Over two thirds of Londoners and businesses responding to the consultation on the future of the zone have said they want it scrapped. It was a manifesto pledge that Johnson would abide by the results of the consultation.
The five-week informal public consultation attracted nearly 28,000 responses. Overall 67 per cent of individual respondents and 86 per cent of businesses responding to the public consultation supported the removal of the zone. Nineteen per cent stated that they wanted the extension kept as it is, and 12 per cent supported changing the scheme to improve the way that it operates.
LB Hammersmith & Fulham leader Cllr Greenhalgh commented: “The Mayor of London has torn down west London's invisible Berlin Wall. The vast majority of local residents have consistently said they wanted this scheme to be scrapped and now that it is gone thousands of residents will benefit. This is a brave decision by the Mayor who has listened to Londoners in the face of tough resistance from TfL."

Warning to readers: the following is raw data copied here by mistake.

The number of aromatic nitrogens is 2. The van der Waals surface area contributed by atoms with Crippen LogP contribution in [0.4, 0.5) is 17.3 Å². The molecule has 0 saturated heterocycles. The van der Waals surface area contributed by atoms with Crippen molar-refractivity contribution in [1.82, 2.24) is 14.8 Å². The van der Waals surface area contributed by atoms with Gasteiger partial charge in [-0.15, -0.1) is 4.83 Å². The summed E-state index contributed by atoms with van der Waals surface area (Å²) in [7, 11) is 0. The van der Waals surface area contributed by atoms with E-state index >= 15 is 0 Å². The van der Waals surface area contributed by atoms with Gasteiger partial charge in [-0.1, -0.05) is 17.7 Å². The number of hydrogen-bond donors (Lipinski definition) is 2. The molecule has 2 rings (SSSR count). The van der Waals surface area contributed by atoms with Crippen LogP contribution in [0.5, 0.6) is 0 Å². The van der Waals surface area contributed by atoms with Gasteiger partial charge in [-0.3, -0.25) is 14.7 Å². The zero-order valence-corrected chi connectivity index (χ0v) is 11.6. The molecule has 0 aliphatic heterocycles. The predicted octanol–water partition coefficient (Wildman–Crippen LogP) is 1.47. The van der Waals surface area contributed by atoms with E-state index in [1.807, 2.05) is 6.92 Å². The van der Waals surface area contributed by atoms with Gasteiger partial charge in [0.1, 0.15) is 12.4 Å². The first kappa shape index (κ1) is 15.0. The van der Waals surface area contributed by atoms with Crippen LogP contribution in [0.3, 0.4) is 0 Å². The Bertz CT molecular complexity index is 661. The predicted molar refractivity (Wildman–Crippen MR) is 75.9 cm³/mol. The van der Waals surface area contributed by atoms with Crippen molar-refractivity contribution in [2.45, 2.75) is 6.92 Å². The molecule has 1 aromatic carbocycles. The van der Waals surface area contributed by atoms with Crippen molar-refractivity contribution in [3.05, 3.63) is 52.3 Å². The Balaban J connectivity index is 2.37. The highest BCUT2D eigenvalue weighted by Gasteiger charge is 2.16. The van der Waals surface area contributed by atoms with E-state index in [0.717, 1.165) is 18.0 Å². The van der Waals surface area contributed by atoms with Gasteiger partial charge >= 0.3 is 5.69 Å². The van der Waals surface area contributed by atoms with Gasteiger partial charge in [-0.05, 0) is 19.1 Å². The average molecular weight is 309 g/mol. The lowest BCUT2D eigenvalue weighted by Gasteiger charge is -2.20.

A draft revision to the Mayor’s Transport Strategy reflecting his intention to remove the Western Extension will be the subject of a 12-week statutory public and stakeholder consultation scheduled for summer 2009. Following this, TfL would also need to consult the public and stakeholders on a variation to the Congestion Charging Scheme Order to formally remove the Western Extension.
The Western Extension cannot be removed until these statutory consultation procedures have been concluded and the Mayor has taken into account the views expressed in the consultations and decided whether or not to confirm his decision. The earliest that the extension could be removed is spring 2010.
Image: copyright TfL